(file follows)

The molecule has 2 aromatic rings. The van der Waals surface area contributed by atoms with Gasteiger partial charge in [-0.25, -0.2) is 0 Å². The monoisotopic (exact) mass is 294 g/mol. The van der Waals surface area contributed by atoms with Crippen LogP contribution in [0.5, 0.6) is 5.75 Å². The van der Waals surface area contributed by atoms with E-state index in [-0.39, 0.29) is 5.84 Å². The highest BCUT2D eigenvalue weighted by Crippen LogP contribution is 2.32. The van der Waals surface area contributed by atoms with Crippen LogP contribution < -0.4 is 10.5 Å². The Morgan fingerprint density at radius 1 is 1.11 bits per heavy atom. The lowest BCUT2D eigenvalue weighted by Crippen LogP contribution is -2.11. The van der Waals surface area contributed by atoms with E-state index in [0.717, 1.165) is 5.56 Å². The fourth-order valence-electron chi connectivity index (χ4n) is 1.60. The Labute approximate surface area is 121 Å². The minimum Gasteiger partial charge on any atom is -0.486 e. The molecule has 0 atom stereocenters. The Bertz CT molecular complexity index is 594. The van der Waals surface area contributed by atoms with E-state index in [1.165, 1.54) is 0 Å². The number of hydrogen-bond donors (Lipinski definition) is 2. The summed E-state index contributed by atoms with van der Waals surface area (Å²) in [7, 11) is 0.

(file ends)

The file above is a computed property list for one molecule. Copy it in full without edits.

The molecule has 2 aromatic rings. The van der Waals surface area contributed by atoms with Gasteiger partial charge in [-0.25, -0.2) is 0 Å². The monoisotopic (exact) mass is 294 g/mol. The van der Waals surface area contributed by atoms with Crippen LogP contribution in [0.5, 0.6) is 5.75 Å². The van der Waals surface area contributed by atoms with E-state index in [-0.39, 0.29) is 5.84 Å². The highest BCUT2D eigenvalue weighted by Crippen LogP contribution is 2.32. The van der Waals surface area contributed by atoms with Crippen LogP contribution < -0.4 is 10.5 Å². The Morgan fingerprint density at radius 1 is 1.11 bits per heavy atom. The lowest BCUT2D eigenvalue weighted by Crippen LogP contribution is -2.11. The van der Waals surface area contributed by atoms with E-state index in [0.717, 1.165) is 5.56 Å². The fourth-order valence-electron chi connectivity index (χ4n) is 1.60. The Labute approximate surface area is 121 Å². The minimum Gasteiger partial charge on any atom is -0.486 e. The molecule has 0 atom stereocenters. The Bertz CT molecular complexity index is 594. The van der Waals surface area contributed by atoms with E-state index in [1.165, 1.54) is 0 Å². The number of hydrogen-bond donors (Lipinski definition) is 2. The summed E-state index contributed by atoms with van der Waals surface area (Å²) in [7, 11) is 0.